Adverse health conditions and death from pregnancy and delivery are more common in the United States than in other developed countries, with women of color two to four times more likely than white women to die from a pregnancy complication. Cardiovascular disease is the leading cause of pregnancy-related death, and an increasing number of young American women have one or more cardiovascular risk factors, such as obesity, sleep apnea, or high blood pressure. Moreover, blood pressure elevation occurs earlier in life and progresses more rapidly in women, compared with men. For these reasons, we need to address maternal morbidity and mortality throughout a woman’s life, not just during her reproductive years.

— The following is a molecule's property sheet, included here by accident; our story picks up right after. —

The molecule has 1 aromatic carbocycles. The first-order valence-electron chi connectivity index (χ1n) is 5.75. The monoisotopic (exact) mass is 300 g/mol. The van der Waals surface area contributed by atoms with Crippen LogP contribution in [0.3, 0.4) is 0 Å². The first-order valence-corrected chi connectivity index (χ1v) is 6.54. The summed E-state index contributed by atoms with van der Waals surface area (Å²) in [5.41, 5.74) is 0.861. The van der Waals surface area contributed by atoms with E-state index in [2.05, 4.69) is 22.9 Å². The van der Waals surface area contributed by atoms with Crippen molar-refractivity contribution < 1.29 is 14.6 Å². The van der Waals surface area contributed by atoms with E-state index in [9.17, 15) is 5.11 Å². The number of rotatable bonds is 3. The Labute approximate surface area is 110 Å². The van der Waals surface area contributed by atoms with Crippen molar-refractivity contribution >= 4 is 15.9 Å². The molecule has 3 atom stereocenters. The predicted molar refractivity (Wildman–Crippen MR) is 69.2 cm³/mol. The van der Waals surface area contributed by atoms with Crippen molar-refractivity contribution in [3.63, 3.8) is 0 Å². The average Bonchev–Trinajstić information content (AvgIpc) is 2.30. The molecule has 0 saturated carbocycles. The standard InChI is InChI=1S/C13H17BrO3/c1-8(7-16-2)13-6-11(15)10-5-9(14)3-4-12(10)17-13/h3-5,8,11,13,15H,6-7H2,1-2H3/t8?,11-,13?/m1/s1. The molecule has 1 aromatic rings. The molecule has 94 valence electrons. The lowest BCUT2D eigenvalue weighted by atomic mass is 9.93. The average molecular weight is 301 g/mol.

The NHLBI supports studies that aim to understand the impact of sex as a biological variable and to improve women’s heart health across the lifespan.
New cardiac imaging tools and technologies are enabling clinicians to more rapidly diagnose and treat patients with a number of heart disorders.
The NHLBI is working to improve outcomes for those living with heart failure (HF). In HF with preserved ejection fraction (HFpEF), which accounts for about 50 percent of all HF cases but for which there are limited treatment options, the heart contracts normally but fills with blood too slowly. HeartShare is a new initiative to conduct large-scale analysis of clinical, laboratory, and imaging data from patients with HFpEF to characterize mechanisms of disease and identify potential therapeutic targets. Read the funding opportunity announcement for researchers.